THE LAST WORD: Scooters galore in downtown Fort Wayne mark a new era in local transportation
Suddenly in the past couple of weeks, downtown Fort Wayne has been abuzz with people riding scooters. I’ve seen groups of two, three and four zipping down sidewalks. I was slowed down to a crawl driving my car on Spy Run last week as I followed one solitary scooter rider ahead of me in my lane.
It’s a new era, and one in the Summit City that is just catching up with cities throughout the state and nation. And along with the advent of scooters are rules and regulations — as well as the lack of same — that go with any new trend to try to make it effective as well as safe.
“In the Wild West of transportation, no one knows what to do about scooters,” said a recent CNN Wire story about the new fad. “They appeared suddenly in many cities, triggering complaints of clutter and blocked sidewalks. When ridden, scooters emerged as sidewalk bullies — fast enough to unsettle pedestrians and create safety issues. But force scooters into the streets and they are slow and vulnerable amid two-ton vehicles, not to mention potholes that can swallow small tires.”
The challenge for communities and their governments is to figure out how to regulate and enforce rules about where, when and how scooters should be used. Indianapolis and Bloomington are among cities that have previously dealt with the challenges of scooter companies providing rides in their downtowns.
The Indiana Legislature passed House Bill 1640 in this year’s session, signed into law by Gov. Eric Holcomb in April, that limits financial responsibility for scooters by removing them from the motor vehicle code, thus exempting them from title and registration requirements. The measure includes amendments that ban scooter use on interstate highways and grant local governments the ability to regulate where scooters are parked.
The bill makes into law the authority already used by some local governments throughout the state, such as Indianapolis that has a scooter ordinance and other cities that are looking to create their own.
There are several companies that are providing scooter services across the country, such as Lime and Bird, which are used in Indianapolis. Fort Wayne has adopted a pilot program with VeoRide to provide electric scooters as well as pedal bikes that can be rented by the public.
A story by Greater Fort Wayne Business Weekly described the Indiana-based startup, begun by a pair of Purdue University graduates at the West Lafayette campus. It explained that between the pilot program’s local debut on Sept. 6 and December 2020, the company will have 300 electric scooters and 150 pedal bikes available in the city. A VeoRide app can be used to unlock a scooter or bike so people can ride to their destination for a fee.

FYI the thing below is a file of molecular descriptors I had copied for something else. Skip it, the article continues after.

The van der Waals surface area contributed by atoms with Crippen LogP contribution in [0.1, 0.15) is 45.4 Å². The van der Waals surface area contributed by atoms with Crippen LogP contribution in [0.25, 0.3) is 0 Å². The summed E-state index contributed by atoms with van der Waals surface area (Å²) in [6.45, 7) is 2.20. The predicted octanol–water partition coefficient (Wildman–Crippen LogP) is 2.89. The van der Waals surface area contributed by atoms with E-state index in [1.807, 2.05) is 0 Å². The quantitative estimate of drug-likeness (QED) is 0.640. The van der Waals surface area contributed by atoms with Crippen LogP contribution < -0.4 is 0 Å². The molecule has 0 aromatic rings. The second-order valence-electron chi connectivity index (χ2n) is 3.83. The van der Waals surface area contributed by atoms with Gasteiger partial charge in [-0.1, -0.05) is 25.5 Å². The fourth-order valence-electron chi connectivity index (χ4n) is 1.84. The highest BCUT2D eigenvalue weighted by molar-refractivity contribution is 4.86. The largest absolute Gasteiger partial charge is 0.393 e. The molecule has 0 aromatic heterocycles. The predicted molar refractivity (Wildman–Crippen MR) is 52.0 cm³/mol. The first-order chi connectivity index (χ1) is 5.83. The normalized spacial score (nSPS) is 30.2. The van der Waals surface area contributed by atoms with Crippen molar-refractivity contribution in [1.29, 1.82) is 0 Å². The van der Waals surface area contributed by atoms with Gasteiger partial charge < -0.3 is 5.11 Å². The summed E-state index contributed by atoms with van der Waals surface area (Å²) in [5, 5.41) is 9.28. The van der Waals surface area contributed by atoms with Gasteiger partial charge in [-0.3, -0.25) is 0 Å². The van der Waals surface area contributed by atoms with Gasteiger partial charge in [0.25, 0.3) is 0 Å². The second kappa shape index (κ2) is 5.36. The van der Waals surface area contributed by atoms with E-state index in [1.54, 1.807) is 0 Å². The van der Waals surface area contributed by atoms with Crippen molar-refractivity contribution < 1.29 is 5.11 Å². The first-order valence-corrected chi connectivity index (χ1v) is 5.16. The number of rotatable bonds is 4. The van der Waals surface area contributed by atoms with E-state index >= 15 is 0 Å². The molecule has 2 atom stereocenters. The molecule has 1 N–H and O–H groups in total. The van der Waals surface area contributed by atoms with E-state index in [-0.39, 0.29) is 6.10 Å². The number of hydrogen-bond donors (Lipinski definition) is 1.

You may see a scooter or two parked on a city street corner, ready for use. Or you may see one parked in a seemingly random place after someone had already used it to get to their destination.
The GFWBW story says VeoRide is responsible to pick up stray bikes and return them to strategic starting points as well as to switch battery packs housed under the scooters’ baseboards.
So what’s the attraction? As the CNN Wire story explained, “Scooters offer an affordable and quick way to make short trips in congested cities, much like bicycles, but without anyone breaking a sweat.”
“This is a first- and last-mile solution for people who use public transit,” Fort Wayne urban planner Dan Baisden told GFWBW. “Being able to get off your bus and find one of these nearby and being able to ride it to your house or whatever is big.”
But I remember hearing from people I know in Bloomington who decried the problems when the scooter experiment first turned up there. Scooters were strewn across the city. And other cities faced similar problems due to lack of regulations or the inability to enforce them.
“We still find scooters in our fountains,” Stewart Goodwin, executive director of the Indiana War Memorials in Indianapolis, told CNN Business. “We find them in the canal. We find them strewn all over the sidewalks.”
Locally, users are expected to follow traditional rules for vehicles, such as not driving recklessly or while under the influence. Fort Wayne has designated “no ride zones,” according to the GFWBW story, such as Promenade Park and the skate park, using geo-fencing data. “Should a rider enter one of these no ride zones,” the story explained, “the scooters will slow down to a stop until the scooter returns to a designated riding area.”
“We want people to walk through the parks nice and slow, not just zoom through them as fast as possible,” Baisden told GFWBW. He said the city will decide following the end of the pilot program period whether to extend the contract with VeoRide.
Meanwhile, watch out for speeding scooters on the sidewalks and those crossing intersections or riding on the streets. This could be a good thing for our burgeoning downtown — or it could be a problem. It’s up to riders and the rest of us to act responsibly.
Kerry Hubartt is former editor of The News-Sentinel.